After Selina says she’s going to tell the Commissioner that Bruce is Batman to clear his name, Bruce escapes from Prison and picks up a steampunk motorcycle, because at least something in this movie should look kinda cool. Batman goes to Gordon’s house looking for Selina, and finds photos of Gordon as a surgeon during the Civil War, as well as a number of tools and organs in jars, indicating that Gordon himself is the Ripper (more on that in a second). Gordon’s wife tries to stop Batman, believing that Gordon is doing “Holy Work,” and showing Batman that Gordon burns her face with acid to “purify” her.
Selina tells Gordon about Bruce’s secret, and Gordon reveals himself as the Ripper, attacking her. He injects her with a “7 per cent” solution, but she manages to escape and create a bat signal from the electric spotlight we were shown at the beginning. Gordon starts to monologue about how he’s killing not just whores, but also the poor, the illiterate, immigrants, anarchists, and pretty much everything else on the “what can I say to make myself seem like an asshole” list. It’s also revealed that Gordon is right handed, but Jack is a southpaw, because the nuns made him use his right hand. Yeah, that’s why he does this, because he was forced to use the wrong hand. I’m not a neurologist, but I’m pretty sure that doesn’t make you a serial killer. Also, he apparently decided that humanity sucked because of the civil war, which, I’ll grant you, isn’t the worst motivation, but he apparently just hates anyone who isn’t a white male (despite that being most of the people fighting in the Civil War).
Batman and Gordon fight atop a Ferris wheel, because Gotham is hosting the 1889 World’s Fair instead of Chicago, I guess. After the wheel catches on fire and Batman wins the fight, Gordon sets himself on fire and dies. Batman saves Selina with the help of Alfred and the orphans, and the World’s Fair burns down, but the movie ends with the orphans asserting that they’ll make something better.
So, this movie doesn’t exactly follow the comic. That wouldn’t be so bad, since adaptations need to be, you know, ADAPTED, except that the omissions and alterations both destroy some of the beauty of the setting and aspects of the Batman mythos itself. The former is more important, honestly, because the latter could have been used well to add levels of surprise to the movie if any of it felt real.
The art style is great, but it’s wrong. This is a movie taking place in what is supposed to basically be Victorian London. Look at the cover for this comic. See how shadowy and dirty everything looks? Yeah, the movie doesn’t look like that. That isn’t to say the layout and character designs are bad, they’re actually pretty good, they’re just wrong for the setting of this film. And the city is too clean. In the day sequences, everything looks like a gleaming city of marble, which is cleaner and nicer than Gotham City looks even in the 1990s depictions, let alone when it’s supposed to be a substitute for Industrial Age London.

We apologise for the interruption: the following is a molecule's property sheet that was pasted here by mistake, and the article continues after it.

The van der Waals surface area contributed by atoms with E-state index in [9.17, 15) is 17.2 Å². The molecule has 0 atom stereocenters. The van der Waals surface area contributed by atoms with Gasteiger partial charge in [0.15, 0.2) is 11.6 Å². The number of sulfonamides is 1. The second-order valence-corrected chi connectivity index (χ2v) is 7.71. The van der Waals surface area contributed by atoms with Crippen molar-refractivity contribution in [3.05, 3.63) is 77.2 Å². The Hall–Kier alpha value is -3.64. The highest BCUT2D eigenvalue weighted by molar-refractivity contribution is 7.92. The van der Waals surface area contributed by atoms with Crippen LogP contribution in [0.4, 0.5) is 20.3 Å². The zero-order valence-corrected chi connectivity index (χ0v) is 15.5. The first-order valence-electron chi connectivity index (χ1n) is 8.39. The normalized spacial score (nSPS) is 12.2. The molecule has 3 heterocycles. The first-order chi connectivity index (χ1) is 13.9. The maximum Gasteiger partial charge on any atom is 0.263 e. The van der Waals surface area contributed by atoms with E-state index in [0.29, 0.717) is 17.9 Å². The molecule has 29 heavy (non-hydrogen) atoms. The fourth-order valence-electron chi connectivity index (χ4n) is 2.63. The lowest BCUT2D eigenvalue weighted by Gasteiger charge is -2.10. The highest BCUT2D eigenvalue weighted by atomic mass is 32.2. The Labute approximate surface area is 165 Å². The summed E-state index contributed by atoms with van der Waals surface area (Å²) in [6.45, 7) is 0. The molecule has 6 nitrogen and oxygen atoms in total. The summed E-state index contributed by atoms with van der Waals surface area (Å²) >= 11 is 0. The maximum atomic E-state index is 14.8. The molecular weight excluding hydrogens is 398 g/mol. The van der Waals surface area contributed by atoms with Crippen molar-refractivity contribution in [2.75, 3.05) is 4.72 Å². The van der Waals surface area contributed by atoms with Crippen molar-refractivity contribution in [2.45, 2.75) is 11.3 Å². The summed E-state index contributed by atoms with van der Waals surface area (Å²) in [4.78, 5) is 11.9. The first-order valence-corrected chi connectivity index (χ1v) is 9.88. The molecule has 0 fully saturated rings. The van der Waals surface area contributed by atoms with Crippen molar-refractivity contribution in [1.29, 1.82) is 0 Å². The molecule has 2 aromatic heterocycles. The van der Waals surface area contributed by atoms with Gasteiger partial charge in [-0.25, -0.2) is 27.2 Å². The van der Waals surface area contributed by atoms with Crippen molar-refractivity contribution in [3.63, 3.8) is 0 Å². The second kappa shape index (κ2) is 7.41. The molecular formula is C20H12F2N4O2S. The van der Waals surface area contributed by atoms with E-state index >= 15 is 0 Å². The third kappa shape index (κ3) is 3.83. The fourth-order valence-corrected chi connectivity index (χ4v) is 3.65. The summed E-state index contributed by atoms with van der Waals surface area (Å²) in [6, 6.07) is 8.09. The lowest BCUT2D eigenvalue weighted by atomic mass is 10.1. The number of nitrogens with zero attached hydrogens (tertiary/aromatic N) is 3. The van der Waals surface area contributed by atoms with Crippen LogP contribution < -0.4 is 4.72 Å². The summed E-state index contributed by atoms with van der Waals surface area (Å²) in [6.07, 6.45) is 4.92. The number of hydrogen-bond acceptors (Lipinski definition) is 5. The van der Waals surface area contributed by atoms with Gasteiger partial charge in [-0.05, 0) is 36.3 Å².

Because of the cleanliness of the art style, Batman’s design somehow is both taken from the comic and still sucks. He looks like he’s cosplaying steampunk Batman, rather than, you know, BEING steampunk Batman. The problem is he doesn’t look like he’s wearing time-period appropriate material, it looks like he’s wearing the same stuff he wears in Batman: The Animated Series, but with a different cut. The comic was drawn by Mike Mignola, the guy who did Hellboy, and that really worked better than this.
Having Batman meet up with Jack so many times also really reduces Batman’s credibility, rather than boosting the effectiveness of Jack the Ripper as a villain. Jack is, presumably, a normal human with a knife, and yet Batman basically loses three fights with him before the end of the movie. Nothing Jack does really suggests that he should be skillful enough to do this, since Selina almost defeats him at one point. When it’s revealed to be Gordon, they attribute it to him being a boxer, which… doesn’t really explain how he’s good at wielding a knife in combat, or why he’s able to run long distances easily, or disappear like Batman when no one’s looking. Which brings us to the part of the movie I hated the most.
Gordon is the Ripper. Now, this could have been a great twist, especially for fans of the comic who weren’t expecting it. Instead, my first reaction was “bullshit.” My second reaction was “Bull. Shit.” My third through fifth reactions were similar. It just doesn’t make any sense within what we’re shown in the movie.
First, they deliberately give Gordon 0 traits to indicate that he’s the Ripper. They even show that the Ripper is left-handed, while Gordon is not. This serves less to throw the viewer off of the trail, and more to emphasize what an ass-pull this ending was. We’re shown his wife several times, but she doesn’t display any of her crazy until the end, even though no one is around except the audience. Gordon dreams of the Ripper killing his wife, but seems to wake up genuinely concerned about the dream… which makes no sense with the reveal. And Batman never seems to suspect him, despite him being BATMAN. The world’s greatest detective didn’t do any background research on the highest-ranking local police authority?